Pathos is the Greek word for suffering. Sympathéo – from where we get our English word sympathy, is much more than just a sad feeling for someone; it is an intentional taking on of their pain. Such identification may take the form of fasting, nights of prayer, sacrificial giving and service. It is important to allow the Holy Spirit to lead you into such things as man’s good or guilty intentions will only end in failure and spiritual pride.
2. Suffering – Dolor
Identification will lead us to suffering. Jesus, the “man of sorrows”, knew all about this. We will all need to negotiate our own “via dolorosa” through life as we follow Jesus, carrying our own crosses.
Romans 8:18,26 opens by talking about such suffering, but rather than seeing it as some huge crushing curse, it goes on to show how the Holy Spirit can take our local suffering and give it global, intercessory significance. Who knows what caused David to cry out in his Psalm, “My God, My God, Why have you forsaken me?” Hundreds of years later his local cry of pain became a cosmic redemption on the Son of God’s crucified lips. Who knows what glory and significance our own groans might carry?
“I consider that our present sufferings are not worth comparing with the glory that will be revealed in us… In the same way, the Spirit helps us in our weakness. We do not know what we ought to pray for, but the Spirit himself intercedes for us with groans that words cannot express”
3. Authority – Exousia
After a cross there is always resurrection. The suffering endured on behalf of others gives a moral and spiritual authority to our lives and prayers. It puts substance into our faith and quality into our character. Each successive event and place of intercession gained builds up our own personal curriculum vitae of credibility before God and men. Desmond Tutu, in his book “No Future without Forgiveness”, commenting about Nelson Mandela’s authority to plead for the reconciliation of a nation, writes the following:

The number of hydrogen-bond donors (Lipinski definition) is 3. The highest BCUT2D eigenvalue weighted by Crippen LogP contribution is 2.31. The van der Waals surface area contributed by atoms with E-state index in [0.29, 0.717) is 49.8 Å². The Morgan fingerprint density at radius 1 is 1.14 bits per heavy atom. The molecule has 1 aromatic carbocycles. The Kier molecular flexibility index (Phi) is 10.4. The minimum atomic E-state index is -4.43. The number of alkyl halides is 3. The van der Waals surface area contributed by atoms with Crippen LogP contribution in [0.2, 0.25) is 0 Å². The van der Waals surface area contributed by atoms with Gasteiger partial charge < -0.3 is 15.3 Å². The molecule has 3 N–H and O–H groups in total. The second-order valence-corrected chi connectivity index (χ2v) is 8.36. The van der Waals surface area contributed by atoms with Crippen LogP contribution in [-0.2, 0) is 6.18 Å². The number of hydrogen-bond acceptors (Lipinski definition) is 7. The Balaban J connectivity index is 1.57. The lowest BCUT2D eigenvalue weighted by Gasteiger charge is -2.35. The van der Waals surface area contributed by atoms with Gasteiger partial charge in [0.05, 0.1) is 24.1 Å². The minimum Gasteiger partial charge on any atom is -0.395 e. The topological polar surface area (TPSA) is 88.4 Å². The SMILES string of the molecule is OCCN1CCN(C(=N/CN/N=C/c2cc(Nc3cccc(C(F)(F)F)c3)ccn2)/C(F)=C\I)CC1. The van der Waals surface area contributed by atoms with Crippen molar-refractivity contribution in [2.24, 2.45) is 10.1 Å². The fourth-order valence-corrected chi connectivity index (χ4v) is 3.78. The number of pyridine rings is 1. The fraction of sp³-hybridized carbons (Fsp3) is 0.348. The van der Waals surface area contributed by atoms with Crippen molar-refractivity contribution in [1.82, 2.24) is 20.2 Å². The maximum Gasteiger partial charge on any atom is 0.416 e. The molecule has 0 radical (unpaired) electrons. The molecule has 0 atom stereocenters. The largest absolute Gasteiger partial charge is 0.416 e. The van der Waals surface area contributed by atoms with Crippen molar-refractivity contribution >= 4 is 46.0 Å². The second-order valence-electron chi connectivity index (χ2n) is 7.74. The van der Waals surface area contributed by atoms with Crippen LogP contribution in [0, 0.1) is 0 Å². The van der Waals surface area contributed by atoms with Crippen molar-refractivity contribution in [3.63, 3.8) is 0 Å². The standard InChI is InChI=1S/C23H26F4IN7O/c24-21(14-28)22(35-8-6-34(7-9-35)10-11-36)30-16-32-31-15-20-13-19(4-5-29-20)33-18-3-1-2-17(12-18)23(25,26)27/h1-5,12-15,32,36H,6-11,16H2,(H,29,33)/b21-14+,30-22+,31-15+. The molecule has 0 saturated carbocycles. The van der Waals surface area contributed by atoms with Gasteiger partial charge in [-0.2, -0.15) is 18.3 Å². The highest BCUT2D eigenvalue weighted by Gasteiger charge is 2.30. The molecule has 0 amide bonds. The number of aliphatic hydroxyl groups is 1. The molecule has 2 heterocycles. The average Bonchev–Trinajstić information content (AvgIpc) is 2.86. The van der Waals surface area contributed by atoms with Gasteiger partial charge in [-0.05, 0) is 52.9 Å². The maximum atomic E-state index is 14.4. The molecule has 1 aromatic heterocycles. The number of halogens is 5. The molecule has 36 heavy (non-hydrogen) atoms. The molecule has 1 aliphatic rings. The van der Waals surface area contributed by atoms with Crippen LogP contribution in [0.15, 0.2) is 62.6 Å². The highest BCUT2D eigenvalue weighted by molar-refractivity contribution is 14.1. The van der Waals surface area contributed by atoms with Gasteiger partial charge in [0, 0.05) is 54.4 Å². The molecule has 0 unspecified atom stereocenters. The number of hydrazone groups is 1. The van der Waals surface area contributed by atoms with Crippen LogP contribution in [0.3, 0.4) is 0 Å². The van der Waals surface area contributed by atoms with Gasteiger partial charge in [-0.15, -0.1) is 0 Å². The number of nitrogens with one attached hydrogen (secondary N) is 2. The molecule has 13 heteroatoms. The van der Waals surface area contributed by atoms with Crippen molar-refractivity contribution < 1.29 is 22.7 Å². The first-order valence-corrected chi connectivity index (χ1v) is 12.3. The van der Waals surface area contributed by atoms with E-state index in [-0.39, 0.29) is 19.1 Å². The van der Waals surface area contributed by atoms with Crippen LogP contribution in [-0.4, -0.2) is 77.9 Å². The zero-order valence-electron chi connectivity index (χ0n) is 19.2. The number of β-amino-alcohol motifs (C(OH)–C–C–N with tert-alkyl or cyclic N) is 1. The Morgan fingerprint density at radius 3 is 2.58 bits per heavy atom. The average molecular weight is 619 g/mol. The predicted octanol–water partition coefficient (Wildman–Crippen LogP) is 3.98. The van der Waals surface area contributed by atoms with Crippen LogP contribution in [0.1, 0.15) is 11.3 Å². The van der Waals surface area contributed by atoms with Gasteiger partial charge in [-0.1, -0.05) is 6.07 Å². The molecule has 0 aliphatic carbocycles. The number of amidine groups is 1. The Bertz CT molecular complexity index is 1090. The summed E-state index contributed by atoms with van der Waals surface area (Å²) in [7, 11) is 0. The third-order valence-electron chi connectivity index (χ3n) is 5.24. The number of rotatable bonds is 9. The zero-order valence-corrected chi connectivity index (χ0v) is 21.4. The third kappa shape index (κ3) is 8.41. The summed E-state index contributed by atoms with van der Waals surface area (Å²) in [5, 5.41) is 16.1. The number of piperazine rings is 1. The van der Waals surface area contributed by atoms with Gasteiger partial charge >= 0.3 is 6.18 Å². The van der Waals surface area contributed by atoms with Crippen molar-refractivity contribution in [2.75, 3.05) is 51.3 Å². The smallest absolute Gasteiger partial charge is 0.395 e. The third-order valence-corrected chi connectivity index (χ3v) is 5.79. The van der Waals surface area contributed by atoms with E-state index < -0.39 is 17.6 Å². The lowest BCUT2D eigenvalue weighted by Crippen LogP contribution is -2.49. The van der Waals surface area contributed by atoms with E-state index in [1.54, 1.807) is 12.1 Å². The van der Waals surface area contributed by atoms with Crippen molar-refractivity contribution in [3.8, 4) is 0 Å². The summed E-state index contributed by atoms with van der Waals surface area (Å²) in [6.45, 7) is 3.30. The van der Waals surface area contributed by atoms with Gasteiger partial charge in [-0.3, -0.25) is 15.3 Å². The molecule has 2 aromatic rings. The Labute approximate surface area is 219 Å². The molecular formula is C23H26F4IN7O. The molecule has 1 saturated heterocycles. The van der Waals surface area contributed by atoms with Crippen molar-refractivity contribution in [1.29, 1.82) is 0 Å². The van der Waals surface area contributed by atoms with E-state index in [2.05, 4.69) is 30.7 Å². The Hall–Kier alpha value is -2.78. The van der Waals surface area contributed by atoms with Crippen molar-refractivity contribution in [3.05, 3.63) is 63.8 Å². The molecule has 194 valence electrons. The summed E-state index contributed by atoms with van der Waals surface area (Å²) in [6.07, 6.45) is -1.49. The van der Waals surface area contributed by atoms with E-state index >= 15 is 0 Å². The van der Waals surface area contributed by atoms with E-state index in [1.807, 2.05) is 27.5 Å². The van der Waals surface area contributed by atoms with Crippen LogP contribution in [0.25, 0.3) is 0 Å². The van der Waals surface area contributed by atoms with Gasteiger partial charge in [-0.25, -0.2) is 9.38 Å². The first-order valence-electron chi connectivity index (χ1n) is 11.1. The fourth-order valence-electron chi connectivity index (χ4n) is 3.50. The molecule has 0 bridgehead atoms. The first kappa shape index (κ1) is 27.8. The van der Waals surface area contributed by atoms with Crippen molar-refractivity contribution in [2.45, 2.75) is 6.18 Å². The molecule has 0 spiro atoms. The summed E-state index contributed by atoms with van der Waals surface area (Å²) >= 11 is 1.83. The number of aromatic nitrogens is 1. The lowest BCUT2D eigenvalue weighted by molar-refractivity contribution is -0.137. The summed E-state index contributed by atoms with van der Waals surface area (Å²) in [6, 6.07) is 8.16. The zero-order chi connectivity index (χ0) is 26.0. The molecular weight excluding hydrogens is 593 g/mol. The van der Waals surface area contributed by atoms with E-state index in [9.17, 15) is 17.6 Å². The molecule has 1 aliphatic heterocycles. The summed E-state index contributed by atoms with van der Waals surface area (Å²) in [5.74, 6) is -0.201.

“It would be easy to say that those twenty-seven years were utter shameful waste: just think of all he could have contributed to the good of South Africa and the world. I don’t think so. Those twenty-seven years and all the suffering they entailed were the fires of the furnace that tempered his steel, that removed the dross. Perhaps without that suffering he would have been less able to be as compassionate and as magnanimous as he turned out to be. And that suffering on behalf of others gave him an authority and credibility that can be provided by nothing else in quite the same way. The true leader must at some point or other convince her or his followers that she or he is in this whole business not for self-aggrandisement but for the sake of others. Nothing is able to prove this quite as convincingly as suffering.”
Jesus stood on a mountain before a discouraged band of disciples. Some worshiped when they saw him while others doubted. Doubt and worship form the beautiful vulnerability of the missionary context where the splendour of God and our own inability form a glorious – if not contradictory, alliance.
Jesus spoke these majestic words of authority encouraging a handful of ordinary people to take on the world:
“All authority (exousia) in heaven and on earth has been given to me. Therefore go and make disciples of all nations…” Matthew 28:18-19
His authority was the fruit of His passion, the fruit of intercession.
May we rise to the challenge to bear such fruit in our own lives.